Nagkaisa! opposes passage of Abad bill

The country’s biggest labor coalition Nagkaisa! warned the members of electric cooperatives (EC) of the dangers posed by the Abad bill or House Bill 6214 that passed the second reading yesterday. The bill, principally authored by energy committee Chair Dina Abad, seeks extra powers for the National Electrification Administration (NEA).

Wilson Fortaleza, spokesperson of Partido ng Manggagawa (PM) and one of the convenors of Nagkaisa! said, the Abad bill is truly a bad and dangerous bill since it gives NEA ‘step-in rights’ or extra powers to impose its will against a particular EC. In essence, HB 6214 provides NEA the dictatorial powers to:

(1) take-over the management and operation of the EC;

(2) appoint or assign third persons to the Board, or;

(3) create a management team whose members possess the qualifications and experience suited for the job

Fortaleza explained that the bill also expands and strengthens NEA’s power to fire general managers, directors, and even employees of both the NEA and CDA-registered electric cooperatives — rights that were already provided under PD269 and PD1645.

Nagkaisa! maintains the position that the logical end to NEA’s mission since it was mandated 40 years ago to pursue the total electrification the country is to leave a legacy of being able to empower and democratize the ownership and control of the country’s 119 electric cooperatives.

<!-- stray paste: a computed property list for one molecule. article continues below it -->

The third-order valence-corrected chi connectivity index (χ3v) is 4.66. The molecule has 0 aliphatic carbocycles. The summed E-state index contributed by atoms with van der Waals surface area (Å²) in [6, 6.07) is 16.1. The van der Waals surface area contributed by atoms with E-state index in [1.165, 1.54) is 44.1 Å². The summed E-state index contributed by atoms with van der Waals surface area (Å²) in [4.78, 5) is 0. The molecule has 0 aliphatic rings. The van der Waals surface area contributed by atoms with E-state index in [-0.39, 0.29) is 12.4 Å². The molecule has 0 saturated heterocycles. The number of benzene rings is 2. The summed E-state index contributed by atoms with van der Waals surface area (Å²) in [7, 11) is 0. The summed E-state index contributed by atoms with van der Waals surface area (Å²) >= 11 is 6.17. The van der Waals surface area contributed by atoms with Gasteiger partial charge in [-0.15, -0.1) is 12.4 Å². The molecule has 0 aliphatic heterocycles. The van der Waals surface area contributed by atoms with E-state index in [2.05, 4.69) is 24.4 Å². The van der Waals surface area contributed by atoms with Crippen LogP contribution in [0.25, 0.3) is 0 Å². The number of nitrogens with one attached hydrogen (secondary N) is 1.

“Unfortunately HB6214 is a push toward the opposite direction. It will create a Super NEA that is eventually more powerful than the EC’s highest policy making body, the general assembly,” said Fortaleza.

Louie Corral of the Trade Union Congress of the Philippines (TUCP) likewise argued that NEA already has too much power as the registration agency, the bank, and the implementor of coop projects.

“NEA is basically the SEC, the Land Bank, and the DPWH rolled into one for all coops. This over-concentration of powers is a formula for conflict of interest and abuse of powers. The bill adds to these powers by introducing the concept of ‘step-in rights’ that practically would lead to the total emasculation of the coop’s general assembly and the marginalization of the unions in these coops,” explained Corral who is also a Nagkaisa! convenor.

The clear intent of the bill, he added, “Is for NEA to displace the role of the true owners of the coop – the 9 million consumer households — and to supplant them with corporatization and eventual takeover of the coops by the Voltage 5 which is allowed under EPIRA.”

Labor groups under Nagkaisa! such as the Alliance of Progressive Labor (APL), Associated Labor Unions (ALU) and Partido ng Manggagawa (PM) have affiliate unions in electric cooperatives. All these groups are working for the democratization of control and ownership of electric cooperatives.

Another Nagkaisa! convenor Josua Mata, the Secretary General of APL, called on consumers to reject the bill, warning that once enacted, EPIRA’s privatization agenda “freely steps into the doors of the consumer-owned electric cooperatives.”

He asserted that there are other ways in solving the problems of distressed ECs outside of the EPIRA frame as shown by the coop-to-coop cooperation model successfully worked out by the union and the consumers of the Albay Electric Cooperative (ALECO).

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